The role of the chairman in private equity-backed companies

… continued from When the going gets tough: Managing underperforming investments

The survey research suggests the appointment of an effective chairman can make a significant contribution to the business through, among other things, ensuring the relationship between private equity and management remains collaborative.

The research revealed that 78% of respondents felt that the aim of private equity backers and management was well aligned at the start, but for close to one-third of our sample, the relationship worsened over time. Reasons given were usually related to private equity backers being unclear or changing their minds about the strategy for the business.

Conflicts over the timing and type of exit were also not uncommon and often arose through lack of understanding by private equity backers that management’s motivations may not be solely financial. Respondents of all types – both executive and non-executive directors – said that an independent chairman has a vital role to play as an interface between management and its backers.

An effective non-executive chairman can:

  • Translate and navigate the unfamiliar world of private equity for management.
  • Filter the private equity firm’s demands which may be unnecessary and a distraction to management.
  • Advise management on exit options, apart from outright sale, which can meet both parties’ objectives.
  • Ensure there is a good complement of skills on the board.
  • Help renegotiate incentive plans if things work out differently from the original plan.
  • Ensure fair value when the private equity firm is looking to sell on but management is staying in with another backer.
  • Add value through their operational knowledge and industry expertise.

The qualities of an effective chairman

According to Ken Brotherston, Directorbank’s Executive Chairman:

In a recent study conducted by Directorbank, 430 chairmen and NEDs considered the qualities differentiating a good and an outstanding chairman. The key findings highlighted a combination of personality traits and skills that make the difference: they are good listeners, effective communicators, have gravitas and often a degree of charisma.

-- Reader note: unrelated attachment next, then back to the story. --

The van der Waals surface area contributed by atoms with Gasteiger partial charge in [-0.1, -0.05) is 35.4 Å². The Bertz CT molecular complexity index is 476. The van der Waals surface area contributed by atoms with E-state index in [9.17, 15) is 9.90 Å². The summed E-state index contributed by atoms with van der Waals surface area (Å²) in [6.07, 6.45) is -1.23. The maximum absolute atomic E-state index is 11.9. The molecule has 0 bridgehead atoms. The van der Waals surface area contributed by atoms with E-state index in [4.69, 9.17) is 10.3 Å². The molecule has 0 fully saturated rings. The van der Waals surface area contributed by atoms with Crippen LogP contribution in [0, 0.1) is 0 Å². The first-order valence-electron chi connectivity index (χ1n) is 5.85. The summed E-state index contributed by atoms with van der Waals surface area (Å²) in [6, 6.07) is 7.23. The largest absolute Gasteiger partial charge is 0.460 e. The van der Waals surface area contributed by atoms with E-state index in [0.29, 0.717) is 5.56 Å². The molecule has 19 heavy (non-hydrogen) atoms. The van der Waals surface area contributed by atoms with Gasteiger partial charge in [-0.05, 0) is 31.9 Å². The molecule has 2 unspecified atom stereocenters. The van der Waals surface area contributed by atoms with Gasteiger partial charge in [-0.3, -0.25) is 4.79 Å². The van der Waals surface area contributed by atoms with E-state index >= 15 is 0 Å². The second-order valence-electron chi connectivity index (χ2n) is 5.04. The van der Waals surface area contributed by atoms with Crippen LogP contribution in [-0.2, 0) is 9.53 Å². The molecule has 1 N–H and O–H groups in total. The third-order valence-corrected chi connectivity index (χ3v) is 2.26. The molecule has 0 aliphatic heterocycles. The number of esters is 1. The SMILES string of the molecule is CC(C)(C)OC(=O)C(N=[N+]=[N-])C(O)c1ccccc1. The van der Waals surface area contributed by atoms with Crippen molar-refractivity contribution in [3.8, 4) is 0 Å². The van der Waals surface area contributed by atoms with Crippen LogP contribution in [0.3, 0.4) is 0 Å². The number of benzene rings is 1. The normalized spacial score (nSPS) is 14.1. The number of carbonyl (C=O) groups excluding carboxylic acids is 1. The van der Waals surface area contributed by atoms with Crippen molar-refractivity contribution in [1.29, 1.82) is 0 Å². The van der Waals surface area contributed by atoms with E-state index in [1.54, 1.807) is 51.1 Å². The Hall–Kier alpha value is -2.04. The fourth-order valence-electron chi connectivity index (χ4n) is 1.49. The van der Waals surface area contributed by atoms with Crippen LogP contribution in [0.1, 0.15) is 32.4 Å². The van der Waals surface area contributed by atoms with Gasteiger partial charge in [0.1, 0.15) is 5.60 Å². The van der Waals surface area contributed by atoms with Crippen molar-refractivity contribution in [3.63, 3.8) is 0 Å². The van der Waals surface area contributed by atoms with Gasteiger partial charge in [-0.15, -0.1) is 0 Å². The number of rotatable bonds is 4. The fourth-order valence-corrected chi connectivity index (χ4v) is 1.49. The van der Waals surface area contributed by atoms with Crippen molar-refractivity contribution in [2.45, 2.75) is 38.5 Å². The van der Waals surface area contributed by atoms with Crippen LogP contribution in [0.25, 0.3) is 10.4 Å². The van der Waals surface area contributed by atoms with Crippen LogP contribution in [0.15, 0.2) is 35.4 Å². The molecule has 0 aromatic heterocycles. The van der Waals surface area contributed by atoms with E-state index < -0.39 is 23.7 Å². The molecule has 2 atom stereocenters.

The key skill set includes an ability to see the big picture; good at managing meetings; striking the right balance between effective governance and effective outcomes; broad market experience and good business acumen and, most important of all, allowing the CEO and the executive team to run the business.

In short, not necessarily making decisions, but ensuring good decisions get made. The chairman must also, of course, ensure that investors and wider stakeholders have the best possible relationship with the business.

Feedback from survey respondents:

The chairman has a very difficult role to fill in dealing with the egos of private equity executives and management. If there’s conflict the chairman needs to bring it out in the open and broker a compromise between them.” – Chairman, Several sectors

The biggest battle for the chairman is getting management onside. You are often viewed as the private equity firm’s spy on the board and they’re also afraid that you have plans to try to run the company yourself.” – Chairman, CEO, Leisure sector

Private equity backers tend to take a shorter term view of the business than management, so it’s up to the chairman to balance what’s best for the business in the long run and bring all parties together.” – Chairman, Several sectors

Download the full report: [download id=”3″].

David Okwara
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